The following entry from my philosophical journal continues with what the entry from my last post started: presentation of some separate, though still interrelated, musings on some of Dominick LaCapra’s works.
Sunday, March 23, 2008–Easter
(1) At various places in History and Memory After Auschwitz, LaCapra writes of “secularization” as “a process of displacement involving at times a return of the repressed,” with what gets repressed–and, therefore, compulsively re-enacted time after time–being “religious” in nature. Most especially, he sees such repression as is at play in, for example, the Nazi projection of and upon “the Jew” in terms of the return of religious sacrifice and scape-goating, with the victimization at play in the religious yoking of those two, the sacrifice and the scapegoat.
Yet might one not think secularization not as the repression of religion but rather as its liberation–releasing it into its truth, precisely by stripping religious notions such as “sacrifice” from their idolatrous formations?
Bonheoffer, Vattimo, and Girard?
Religion as the repression of trauma (see, e.g., Freud’s story of the primal horde and the murder of the father) and secularization as the sublimation of that trauma? The “sacrifice” of the Christian mass read, a la Girard, as itself a milestone on the road of such sublimation–in that the Eucharist transforms the exclusion of scape-goating to the inclusion of the sharing of the body and blood of Christ as transformed (“trans-substantiated”) into bread and wine?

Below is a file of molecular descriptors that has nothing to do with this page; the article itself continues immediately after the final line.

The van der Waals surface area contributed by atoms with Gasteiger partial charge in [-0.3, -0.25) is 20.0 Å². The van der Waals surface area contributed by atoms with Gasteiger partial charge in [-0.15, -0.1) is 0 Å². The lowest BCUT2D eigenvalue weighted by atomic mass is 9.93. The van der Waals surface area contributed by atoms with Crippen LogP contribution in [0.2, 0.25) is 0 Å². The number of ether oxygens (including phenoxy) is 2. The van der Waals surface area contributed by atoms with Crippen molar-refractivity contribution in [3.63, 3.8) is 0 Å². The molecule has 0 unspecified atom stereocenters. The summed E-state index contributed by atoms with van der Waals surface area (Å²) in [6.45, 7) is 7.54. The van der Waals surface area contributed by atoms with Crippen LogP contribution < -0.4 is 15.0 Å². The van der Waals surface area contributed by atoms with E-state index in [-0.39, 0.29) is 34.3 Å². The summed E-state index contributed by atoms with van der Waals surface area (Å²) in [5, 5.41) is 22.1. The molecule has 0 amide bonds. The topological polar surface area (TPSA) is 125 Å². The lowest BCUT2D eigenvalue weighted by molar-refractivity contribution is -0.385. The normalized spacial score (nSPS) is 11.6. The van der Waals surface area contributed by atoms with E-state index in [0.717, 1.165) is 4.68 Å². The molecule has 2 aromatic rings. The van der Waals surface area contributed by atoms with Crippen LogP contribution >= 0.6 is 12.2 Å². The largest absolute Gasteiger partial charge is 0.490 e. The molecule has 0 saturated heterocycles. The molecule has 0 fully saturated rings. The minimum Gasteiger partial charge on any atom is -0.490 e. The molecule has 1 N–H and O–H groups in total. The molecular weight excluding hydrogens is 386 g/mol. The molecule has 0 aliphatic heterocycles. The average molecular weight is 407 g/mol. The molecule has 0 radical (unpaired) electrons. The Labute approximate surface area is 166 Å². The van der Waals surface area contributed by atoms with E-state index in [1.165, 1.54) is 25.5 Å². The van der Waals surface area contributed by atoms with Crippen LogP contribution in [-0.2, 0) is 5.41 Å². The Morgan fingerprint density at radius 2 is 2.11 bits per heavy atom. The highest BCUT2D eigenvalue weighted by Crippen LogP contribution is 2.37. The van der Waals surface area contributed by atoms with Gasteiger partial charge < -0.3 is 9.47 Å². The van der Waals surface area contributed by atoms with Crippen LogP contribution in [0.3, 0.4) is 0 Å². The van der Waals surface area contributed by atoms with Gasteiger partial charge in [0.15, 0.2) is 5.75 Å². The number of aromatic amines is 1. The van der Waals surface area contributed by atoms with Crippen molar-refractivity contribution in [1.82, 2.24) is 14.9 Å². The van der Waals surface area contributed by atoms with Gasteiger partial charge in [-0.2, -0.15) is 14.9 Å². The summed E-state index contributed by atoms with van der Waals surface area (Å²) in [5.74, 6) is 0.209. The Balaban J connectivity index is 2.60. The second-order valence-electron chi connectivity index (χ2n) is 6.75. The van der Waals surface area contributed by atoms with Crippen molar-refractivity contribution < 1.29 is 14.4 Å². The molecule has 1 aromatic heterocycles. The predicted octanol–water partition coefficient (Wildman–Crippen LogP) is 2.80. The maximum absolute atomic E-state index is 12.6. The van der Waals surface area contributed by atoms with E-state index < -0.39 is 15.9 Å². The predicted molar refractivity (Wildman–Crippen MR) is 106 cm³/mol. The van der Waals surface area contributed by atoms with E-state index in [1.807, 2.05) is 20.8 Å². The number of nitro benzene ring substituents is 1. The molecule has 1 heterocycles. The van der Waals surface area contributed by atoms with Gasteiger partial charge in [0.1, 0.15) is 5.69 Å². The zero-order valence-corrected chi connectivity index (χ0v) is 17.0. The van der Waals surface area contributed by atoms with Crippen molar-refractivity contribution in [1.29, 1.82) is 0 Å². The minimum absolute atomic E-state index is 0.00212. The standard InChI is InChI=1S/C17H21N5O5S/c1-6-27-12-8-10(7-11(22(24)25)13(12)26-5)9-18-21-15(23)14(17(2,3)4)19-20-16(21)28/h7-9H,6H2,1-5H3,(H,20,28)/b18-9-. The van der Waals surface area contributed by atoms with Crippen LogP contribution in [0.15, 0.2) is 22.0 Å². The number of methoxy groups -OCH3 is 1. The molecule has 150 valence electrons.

(2) At more than one place (e.g., p. 69, pp. 204-205) in History and Memory After Auschwitz LaCapra argues that “not everyone deserves” (p. 69) to be mourned, “not everyone is deserving” (p. 204) of the “gift”of mourning–or, accordingly, even “a proper burial” (!).
The wisdom of AA, for one example, is that to mourn or grieve something [or someone] does not entail one is not glad to be rid of what [or even who] one mourns or grieves. Even when an addict wants, embraces, and luxuriates in letting “the habit” go, there can be a grief and mourning to go through for that very “habit,” and for oneself as addict.
LaCapra might be able to learn something here from AA.